When markets decline, clients lose money. Their statement values decline. As their advisor, you tell them to focus on the long term, but they often stay angry. You are tempted to point out the market went almost straight up throughout 2017, but you don’t. It seems like when the market rises, you are just doing your job. When the market declines, it’s your fault. Why do they get so upset?
Eight Reasons Why Clients Get Upset
You would never trivialize their losses. Money is serious business. It would be helpful to know how they think.
1. Loss aversion
An article from the American Psychological Association references research showing “The aggravation that one experiences in losing a sum of money appears to be greater than the pleasure associated with gaining the same amount.” (1)
Tip: Market volatility is like a storm. When real estate prices declined during the Great Recession, your client probably didn’t think about selling their house. They reminded themselves of the fundamentals and decided to ride it out.
2. This time it’s different
Redd Fox played Fred Sanford in the 1970’s TV classic, Sanford and Son. In times of stress he would clutch his heart and say: “This is the big one! I’m dying!” Clients often think recent international events or market volatility will end the world economy.
Tip: You’ve heard “The four most dangerous words on Wall Street are “This time it’s different.” You might show them a chart of stock market movement over a fifty year period overlaid with political or economic events taking place at different times. You can’t predict the future, but we’ve gotten through scarier times before.
3. TV news
Sensationalism sells. On Thursday, April 5th, the DJIA opened up at 500 points down. TV news programs talked about it in advance, giving their reasoning why the markets were in turmoil, as they put it. The market recovered and closed up 219 points. I didn’t hear any newscasters saying: “False alarm. Sorry if we scared you.”
Tip: Its likely volatility will always be with us. You need to always be looking at the fundamentals. Steadily rising corporate earnings have traditionally been a major driver of the stock market.
There’s an old saying about investing in commodities. It’s like putting cash in a bowl, throwing in a match and watching it burn without being able to do anything. Today, the equity markets can feel like that. Throughout 2017, clients just watched the markets rise. They looked forward to opening their statements. Now, the market declines for no apparent reason. They aren’t doing anything different. Why are they being punished?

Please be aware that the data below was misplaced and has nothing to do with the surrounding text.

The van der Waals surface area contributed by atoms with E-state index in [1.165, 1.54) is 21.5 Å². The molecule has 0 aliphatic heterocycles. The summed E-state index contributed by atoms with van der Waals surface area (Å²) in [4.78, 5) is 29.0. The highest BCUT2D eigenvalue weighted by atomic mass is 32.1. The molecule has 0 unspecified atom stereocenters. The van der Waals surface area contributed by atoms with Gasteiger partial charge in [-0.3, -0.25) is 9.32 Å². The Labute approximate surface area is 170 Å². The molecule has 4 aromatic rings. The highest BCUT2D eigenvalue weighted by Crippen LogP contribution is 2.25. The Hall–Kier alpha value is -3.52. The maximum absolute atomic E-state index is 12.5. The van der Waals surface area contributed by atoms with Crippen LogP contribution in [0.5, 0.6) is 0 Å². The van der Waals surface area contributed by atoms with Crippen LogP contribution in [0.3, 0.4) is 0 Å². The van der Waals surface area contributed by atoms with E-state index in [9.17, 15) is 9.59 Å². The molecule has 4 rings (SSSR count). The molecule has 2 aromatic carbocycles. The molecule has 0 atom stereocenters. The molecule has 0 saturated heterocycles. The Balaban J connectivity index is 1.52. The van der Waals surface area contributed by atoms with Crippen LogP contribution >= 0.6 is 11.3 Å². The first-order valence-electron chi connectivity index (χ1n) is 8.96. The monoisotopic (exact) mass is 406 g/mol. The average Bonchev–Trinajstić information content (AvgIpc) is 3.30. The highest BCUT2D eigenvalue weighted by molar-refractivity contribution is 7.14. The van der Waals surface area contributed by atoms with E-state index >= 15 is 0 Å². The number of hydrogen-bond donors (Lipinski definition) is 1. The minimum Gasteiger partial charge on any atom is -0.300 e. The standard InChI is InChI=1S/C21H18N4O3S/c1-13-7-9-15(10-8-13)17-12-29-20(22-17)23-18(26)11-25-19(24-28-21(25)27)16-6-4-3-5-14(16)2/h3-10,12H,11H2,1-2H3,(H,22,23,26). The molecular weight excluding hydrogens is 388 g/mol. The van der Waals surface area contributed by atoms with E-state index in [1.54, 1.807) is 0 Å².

Tip: One of the areas where an advisor adds value is suggesting clients take action and buy on dips. You are empowering them to take advantage of the situation. Just be sure the fundamentals are intact for the stocks you are recommending.
5. Measuring from the high water mark
Clients often measure losses from the highest point their account or individual investment ever achieved during the time they owned it.
Tip: A more realistic measurement might be measuring vs. their initial purchase price and how the investment has done over time. Compare to an appropriate average if necessary.
6. The gloomy friend
Many clients have a friend who they think knows something about the stock market. They respect their opinion. Unfortunately, this particular friend has a perpetually gloomy outlook. The good times can’t last and fiscal calamity is right around the corner. When the market declines, they feel vindicated. If the market recovers, they don’t admit they were wrong, they just weren’t right yet. In their opinion, the crash is coming.
Tip: They could be right. After all, a stopped clock is right twice a day. You might show your client that chart of market activity over time and ask when their friend was correct in their prediction. Many of us endured the dot com crash and the Great Recession.
7. Inside information
Some clients like to think the markets are rigged, the smart money gets out early and “brokers” know about declines ahead of time. You just didn’t bother telling your client. They get angry at you.
Tip: When the market declines, stocks don’t get put out with the trash. They are sold to a buyer, who presumably thinks this is a good time and price to be buying these shares. They likely look at technical factors and fundamentals when making their decision.
8. The New Normal
Some clients feel the good times are over and the problems we are facing are “The New Normal.” This makes them angry. Does anyone remember the late 1990’s expression “The New Economy?” Companies didn’t need to have fundamentals anymore. They just needed a good idea… Then came the dot com crash. Fundamentals mattered after all.
Tip: Patience is a virtue. If your client owns dividend paying blue chip stocks, they are collecting something as they wait for their stocks to hopefully rise. Does your client understand the concept of total return?
It’s no laughing matter when clients lose money. You can’t minimize them as paper losses, because their securities are worth what they could sell them for on any given day. You can’t promise anything either, because no one knows what the markets will do. You are likely in the same boat. You can take a leadership role, focus on the fundamentals and suggest actions they could take.
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